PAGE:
The Obama administration's handling of its multiple scandals paints a picture of those who believe they are above the law. There's a pattern of arrogance, dismissiveness, denial, scapegoating, stonewalling, lying, false professions of ignorance, assurances of accountability and punishing whistle-blowers.
The numerous parallels in the administration's handling of the Fast and Furious and Internal Revenue Service scandals alone are too striking to be coincidental. The recurring theme is that the buck never stops at the Obama White House.
With Fast and Furious, the Bureau of Alcohol, Tobacco, Firearms and Explosives adopted an ill-conceived, indefensible plan to deliberately walk guns into Mexico with the hope that they would end up at scenes of crimes perpetrated by Mexican drug lords and thus lead to their arrests.
Under the plan, ATF agents were instructed to reject their training and not follow the weapons but wait until after crimes had been committed and people had been injured or killed with the weapons and then try to link them to the drug lords.
When the murder of U.S. Border Patrol Agent Brian Terry led to the outing of this operation, everyone in the administration denied knowledge and approval of it.
The Department of Justice blamed U.S. attorneys and "rogue" ATF agents, though they are under the DOJ umbrella anyway. The ATF blamed Main Justice. The White House professed total ignorance, despite evidence that a key presidential aide had been directly informed. In fact, top Justice Department officials had to have been aware of the details of the operation through detailed wiretap affidavits they were required to approve. Emails further prove their knowledge, as well.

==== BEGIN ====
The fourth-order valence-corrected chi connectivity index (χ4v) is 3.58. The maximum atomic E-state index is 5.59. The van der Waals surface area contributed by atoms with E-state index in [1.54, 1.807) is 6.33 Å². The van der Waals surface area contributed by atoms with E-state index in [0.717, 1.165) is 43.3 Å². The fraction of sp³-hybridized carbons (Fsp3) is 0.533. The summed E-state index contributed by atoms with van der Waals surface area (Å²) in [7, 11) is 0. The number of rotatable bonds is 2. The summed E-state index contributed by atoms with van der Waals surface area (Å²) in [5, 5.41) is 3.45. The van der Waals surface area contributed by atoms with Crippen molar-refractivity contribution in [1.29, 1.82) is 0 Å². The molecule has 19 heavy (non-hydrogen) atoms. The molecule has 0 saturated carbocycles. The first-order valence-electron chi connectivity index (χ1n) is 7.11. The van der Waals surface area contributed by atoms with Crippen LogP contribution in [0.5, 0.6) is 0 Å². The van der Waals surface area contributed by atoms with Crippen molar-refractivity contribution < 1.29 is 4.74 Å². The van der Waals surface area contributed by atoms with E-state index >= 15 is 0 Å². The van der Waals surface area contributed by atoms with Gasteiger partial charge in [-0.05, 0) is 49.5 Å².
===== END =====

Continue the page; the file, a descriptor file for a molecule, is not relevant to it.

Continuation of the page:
The administration claimed Fast and Furious was just a continuation of Operation Wide Receiver, a gun-walking operation that had begun under President George W. Bush. But that operation had been discontinued, and it differed from Fast and Furious in at least four significant ways.
Wide Receiver involved "controlled delivery." The agents would follow the weapons and seize them before they went into Mexico. In Wide Receiver, the Mexican authorities were fully apprised of the operation and cooperated with the ATF on interdiction, whereas with Fast and Furious, they were deceived and kept in the dark. Wide Receiver was on a much smaller scale. Maybe one-fourth the weapons were involved. And when weapons got away in Wide Receiver, the program was immediately discontinued, unlike with Fast and Furious.
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